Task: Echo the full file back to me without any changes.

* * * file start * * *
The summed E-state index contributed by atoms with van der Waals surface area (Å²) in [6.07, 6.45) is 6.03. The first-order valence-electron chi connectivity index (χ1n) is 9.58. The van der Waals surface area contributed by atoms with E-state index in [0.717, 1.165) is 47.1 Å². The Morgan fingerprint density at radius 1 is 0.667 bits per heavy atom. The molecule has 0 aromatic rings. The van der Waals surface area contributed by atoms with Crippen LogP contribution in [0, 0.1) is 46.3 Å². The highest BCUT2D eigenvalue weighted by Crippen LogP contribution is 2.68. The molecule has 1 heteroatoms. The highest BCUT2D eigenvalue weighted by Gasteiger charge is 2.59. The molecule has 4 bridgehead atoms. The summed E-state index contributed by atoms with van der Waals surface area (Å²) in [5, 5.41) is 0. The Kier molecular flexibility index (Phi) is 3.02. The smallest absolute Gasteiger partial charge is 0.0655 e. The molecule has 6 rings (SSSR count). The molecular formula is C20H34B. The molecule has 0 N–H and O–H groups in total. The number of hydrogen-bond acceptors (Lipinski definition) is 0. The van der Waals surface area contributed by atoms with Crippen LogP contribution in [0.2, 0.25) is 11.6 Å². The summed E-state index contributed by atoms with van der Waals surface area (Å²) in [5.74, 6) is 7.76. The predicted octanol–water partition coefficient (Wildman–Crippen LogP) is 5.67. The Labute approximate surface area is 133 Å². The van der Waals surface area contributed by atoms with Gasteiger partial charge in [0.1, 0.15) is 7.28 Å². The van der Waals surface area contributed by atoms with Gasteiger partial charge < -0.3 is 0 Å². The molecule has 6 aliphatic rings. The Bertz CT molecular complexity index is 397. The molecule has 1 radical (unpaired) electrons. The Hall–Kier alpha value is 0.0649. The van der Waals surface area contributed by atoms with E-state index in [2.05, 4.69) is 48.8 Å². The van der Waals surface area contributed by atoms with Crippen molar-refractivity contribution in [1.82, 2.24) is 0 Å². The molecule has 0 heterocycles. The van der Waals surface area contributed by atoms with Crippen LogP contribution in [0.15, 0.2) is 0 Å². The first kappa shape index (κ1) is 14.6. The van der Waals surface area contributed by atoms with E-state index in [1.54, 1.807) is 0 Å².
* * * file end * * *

The summed E-state index contributed by atoms with van der Waals surface area (Å²) in [6.07, 6.45) is 6.03. The first-order valence-electron chi connectivity index (χ1n) is 9.58. The van der Waals surface area contributed by atoms with E-state index in [0.717, 1.165) is 47.1 Å². The Morgan fingerprint density at radius 1 is 0.667 bits per heavy atom. The molecule has 0 aromatic rings. The van der Waals surface area contributed by atoms with Crippen LogP contribution in [0, 0.1) is 46.3 Å². The highest BCUT2D eigenvalue weighted by Crippen LogP contribution is 2.68. The molecule has 1 heteroatoms. The highest BCUT2D eigenvalue weighted by Gasteiger charge is 2.59. The molecule has 4 bridgehead atoms. The summed E-state index contributed by atoms with van der Waals surface area (Å²) in [5, 5.41) is 0. The Kier molecular flexibility index (Phi) is 3.02. The smallest absolute Gasteiger partial charge is 0.0655 e. The molecule has 6 rings (SSSR count). The molecular formula is C20H34B. The molecule has 0 N–H and O–H groups in total. The number of hydrogen-bond acceptors (Lipinski definition) is 0. The van der Waals surface area contributed by atoms with Crippen LogP contribution in [0.2, 0.25) is 11.6 Å². The summed E-state index contributed by atoms with van der Waals surface area (Å²) in [5.74, 6) is 7.76. The predicted octanol–water partition coefficient (Wildman–Crippen LogP) is 5.67. The Labute approximate surface area is 133 Å². The van der Waals surface area contributed by atoms with Gasteiger partial charge in [0.1, 0.15) is 7.28 Å². The van der Waals surface area contributed by atoms with Gasteiger partial charge < -0.3 is 0 Å². The molecule has 6 aliphatic rings. The Bertz CT molecular complexity index is 397. The molecule has 1 radical (unpaired) electrons. The Hall–Kier alpha value is 0.0649. The van der Waals surface area contributed by atoms with E-state index in [2.05, 4.69) is 48.8 Å². The van der Waals surface area contributed by atoms with Crippen molar-refractivity contribution in [1.82, 2.24) is 0 Å². The molecule has 0 heterocycles. The van der Waals surface area contributed by atoms with Crippen LogP contribution in [0.15, 0.2) is 0 Å². The first kappa shape index (κ1) is 14.6. The van der Waals surface area contributed by atoms with E-state index in [1.54, 1.807) is 0 Å².